The France riots in the suburbs of Paris, France spread throughout France and caused a curfew to be enforced for over two months from October 2005.There were images of cars burning in the international newspapers and newscasts everyday for weeks.It was an interesting and sometimes unnerving time to be living in France. My car wasn't burned, but I was very aware of the mounting frustrations and distrust between the French haves and have-nots.As a foreigner in France, you need to know that for so many French people you will be resented as a presumed rich foreigner.
This seems to be the okay for French people of all backgrounds (not just the angry poor people) to charge you a "special" higher price for goods (including houses) or services, cheat you, and pretend not to notice when others are cheating you.So, what are the 3 ways the France riots still affect foreigners in France? You need to know that 1. France is a land of equality for all French men. Read: If you are not French, then it is not equal for you.
This goes for rich foreigners and poor people who are not originally of French descent.2. Cars are burned routinely everyday all over France - riots or none. Park accordingly.3. Expect French people to treat you differently and for lots of them (more than you would like to think) to cheat you whenever possible.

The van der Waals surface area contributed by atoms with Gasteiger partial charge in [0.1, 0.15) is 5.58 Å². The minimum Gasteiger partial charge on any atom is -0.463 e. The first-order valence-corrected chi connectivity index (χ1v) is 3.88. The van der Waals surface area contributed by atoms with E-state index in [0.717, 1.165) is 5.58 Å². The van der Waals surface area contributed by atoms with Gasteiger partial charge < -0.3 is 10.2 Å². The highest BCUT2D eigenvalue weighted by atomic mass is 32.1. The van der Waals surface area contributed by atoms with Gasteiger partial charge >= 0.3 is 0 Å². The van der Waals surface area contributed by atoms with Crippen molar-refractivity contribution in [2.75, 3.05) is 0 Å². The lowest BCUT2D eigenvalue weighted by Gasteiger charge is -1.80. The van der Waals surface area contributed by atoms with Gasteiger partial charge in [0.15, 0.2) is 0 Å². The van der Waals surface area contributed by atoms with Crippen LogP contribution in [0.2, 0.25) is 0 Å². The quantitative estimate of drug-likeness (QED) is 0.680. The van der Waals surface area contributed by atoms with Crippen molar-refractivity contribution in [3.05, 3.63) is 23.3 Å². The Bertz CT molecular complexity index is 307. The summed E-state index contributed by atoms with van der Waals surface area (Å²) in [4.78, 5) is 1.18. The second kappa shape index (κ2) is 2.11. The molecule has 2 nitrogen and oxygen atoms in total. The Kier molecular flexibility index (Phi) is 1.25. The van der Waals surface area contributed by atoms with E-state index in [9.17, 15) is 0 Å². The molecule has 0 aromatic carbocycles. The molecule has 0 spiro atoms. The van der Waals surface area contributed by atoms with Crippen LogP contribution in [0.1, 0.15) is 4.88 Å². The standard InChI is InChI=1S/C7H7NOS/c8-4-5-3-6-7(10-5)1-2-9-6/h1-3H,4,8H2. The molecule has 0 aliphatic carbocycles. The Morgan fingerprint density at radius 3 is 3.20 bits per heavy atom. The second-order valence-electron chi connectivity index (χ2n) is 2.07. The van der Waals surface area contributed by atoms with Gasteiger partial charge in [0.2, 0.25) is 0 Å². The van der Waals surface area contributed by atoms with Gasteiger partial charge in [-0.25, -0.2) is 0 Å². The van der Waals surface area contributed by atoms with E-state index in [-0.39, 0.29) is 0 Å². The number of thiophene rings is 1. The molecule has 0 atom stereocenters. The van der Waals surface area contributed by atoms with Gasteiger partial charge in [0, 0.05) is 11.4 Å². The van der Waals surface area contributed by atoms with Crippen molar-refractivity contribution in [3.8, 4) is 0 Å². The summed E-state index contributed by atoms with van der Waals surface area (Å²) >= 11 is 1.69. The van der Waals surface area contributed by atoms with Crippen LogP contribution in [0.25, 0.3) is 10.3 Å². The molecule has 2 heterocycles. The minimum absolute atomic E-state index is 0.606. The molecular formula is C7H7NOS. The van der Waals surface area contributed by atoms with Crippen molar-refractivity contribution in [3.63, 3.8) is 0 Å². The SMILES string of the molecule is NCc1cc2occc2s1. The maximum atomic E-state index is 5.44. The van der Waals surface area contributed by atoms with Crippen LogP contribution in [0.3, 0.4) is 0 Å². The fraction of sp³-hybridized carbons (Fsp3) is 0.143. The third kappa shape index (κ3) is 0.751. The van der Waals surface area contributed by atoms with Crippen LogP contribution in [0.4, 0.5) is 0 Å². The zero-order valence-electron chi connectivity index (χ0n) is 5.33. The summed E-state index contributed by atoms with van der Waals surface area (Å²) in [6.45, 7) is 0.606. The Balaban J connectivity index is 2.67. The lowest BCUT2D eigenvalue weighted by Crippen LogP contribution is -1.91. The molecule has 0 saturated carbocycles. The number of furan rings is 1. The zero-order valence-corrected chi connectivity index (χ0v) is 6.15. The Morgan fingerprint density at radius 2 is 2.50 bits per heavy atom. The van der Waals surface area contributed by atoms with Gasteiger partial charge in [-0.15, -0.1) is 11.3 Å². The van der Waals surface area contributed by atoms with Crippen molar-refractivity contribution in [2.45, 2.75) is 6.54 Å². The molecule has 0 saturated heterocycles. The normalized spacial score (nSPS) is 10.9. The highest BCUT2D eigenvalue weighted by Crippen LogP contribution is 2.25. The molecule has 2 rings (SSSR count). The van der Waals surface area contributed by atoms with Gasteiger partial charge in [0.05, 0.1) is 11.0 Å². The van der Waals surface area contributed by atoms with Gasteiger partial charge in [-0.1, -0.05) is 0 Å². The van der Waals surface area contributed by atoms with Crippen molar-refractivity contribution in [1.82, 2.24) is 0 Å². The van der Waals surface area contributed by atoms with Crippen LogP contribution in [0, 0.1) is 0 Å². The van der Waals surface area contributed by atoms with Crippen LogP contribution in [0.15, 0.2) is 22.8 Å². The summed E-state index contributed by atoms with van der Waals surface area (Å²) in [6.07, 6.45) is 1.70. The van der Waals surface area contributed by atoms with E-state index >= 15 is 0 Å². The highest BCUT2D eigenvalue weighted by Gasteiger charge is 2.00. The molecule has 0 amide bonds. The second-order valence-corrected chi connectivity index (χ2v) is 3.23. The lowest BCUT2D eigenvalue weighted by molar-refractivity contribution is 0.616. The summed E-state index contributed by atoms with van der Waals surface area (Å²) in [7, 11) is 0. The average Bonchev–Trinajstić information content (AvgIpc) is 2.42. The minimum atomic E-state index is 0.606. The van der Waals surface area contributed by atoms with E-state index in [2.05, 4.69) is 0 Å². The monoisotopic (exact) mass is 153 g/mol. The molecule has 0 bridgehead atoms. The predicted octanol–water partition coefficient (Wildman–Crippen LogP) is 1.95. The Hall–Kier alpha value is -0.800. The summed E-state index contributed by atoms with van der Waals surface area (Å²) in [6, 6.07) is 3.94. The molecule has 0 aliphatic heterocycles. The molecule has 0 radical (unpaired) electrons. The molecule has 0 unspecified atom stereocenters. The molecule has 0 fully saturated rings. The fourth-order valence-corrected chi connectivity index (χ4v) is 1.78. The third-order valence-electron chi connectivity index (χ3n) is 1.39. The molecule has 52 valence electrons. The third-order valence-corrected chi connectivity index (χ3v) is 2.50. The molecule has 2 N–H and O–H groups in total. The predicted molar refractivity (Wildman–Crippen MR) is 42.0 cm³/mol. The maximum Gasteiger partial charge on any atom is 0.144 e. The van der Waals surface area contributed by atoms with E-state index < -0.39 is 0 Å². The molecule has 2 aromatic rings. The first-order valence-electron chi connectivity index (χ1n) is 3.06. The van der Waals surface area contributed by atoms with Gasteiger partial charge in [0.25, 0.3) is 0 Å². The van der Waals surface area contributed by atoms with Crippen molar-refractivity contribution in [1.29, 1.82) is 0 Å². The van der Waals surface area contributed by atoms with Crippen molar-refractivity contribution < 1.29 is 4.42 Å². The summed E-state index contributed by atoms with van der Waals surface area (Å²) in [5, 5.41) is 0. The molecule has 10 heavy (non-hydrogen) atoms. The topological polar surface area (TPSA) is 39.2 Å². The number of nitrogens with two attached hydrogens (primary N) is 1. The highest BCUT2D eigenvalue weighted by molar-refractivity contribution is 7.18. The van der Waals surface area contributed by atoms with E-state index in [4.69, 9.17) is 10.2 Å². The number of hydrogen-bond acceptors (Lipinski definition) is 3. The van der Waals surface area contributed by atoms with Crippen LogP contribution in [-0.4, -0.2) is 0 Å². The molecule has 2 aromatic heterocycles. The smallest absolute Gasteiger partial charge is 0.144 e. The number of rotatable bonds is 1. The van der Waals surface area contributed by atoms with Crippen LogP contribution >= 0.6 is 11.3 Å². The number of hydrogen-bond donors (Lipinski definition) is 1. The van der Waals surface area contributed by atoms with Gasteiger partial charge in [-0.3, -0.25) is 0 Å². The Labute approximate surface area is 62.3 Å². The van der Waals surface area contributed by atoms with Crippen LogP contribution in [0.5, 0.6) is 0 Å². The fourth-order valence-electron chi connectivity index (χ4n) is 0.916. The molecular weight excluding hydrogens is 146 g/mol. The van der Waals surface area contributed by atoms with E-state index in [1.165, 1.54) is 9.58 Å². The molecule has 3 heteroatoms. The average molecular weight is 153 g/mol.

What can you do about this inequality that triggered the France riots and accounts for these problems?.Again, 3 things:.1. Do your homework so that you know the going rate and true market value for goods and services.2. Take full advantage of available resources, such as http://www.
FrenchPropertyReport.com.3. Network with other expats by using the many forums, such as http://www.SouthernFrenchAccents.
com/forums, and attending meetings of expat groups in France..Liesa Blond is an American who has lived in France for the past six years. She has helped thousands of English-speakers from all over the world to also move to France, either permanently or for sabbatical. She is the publisher of several books and websites on the subject. Sign up now for her free weekly newsletter on the subject of moving to and living in France by going to http://www.
By: Liesa Blond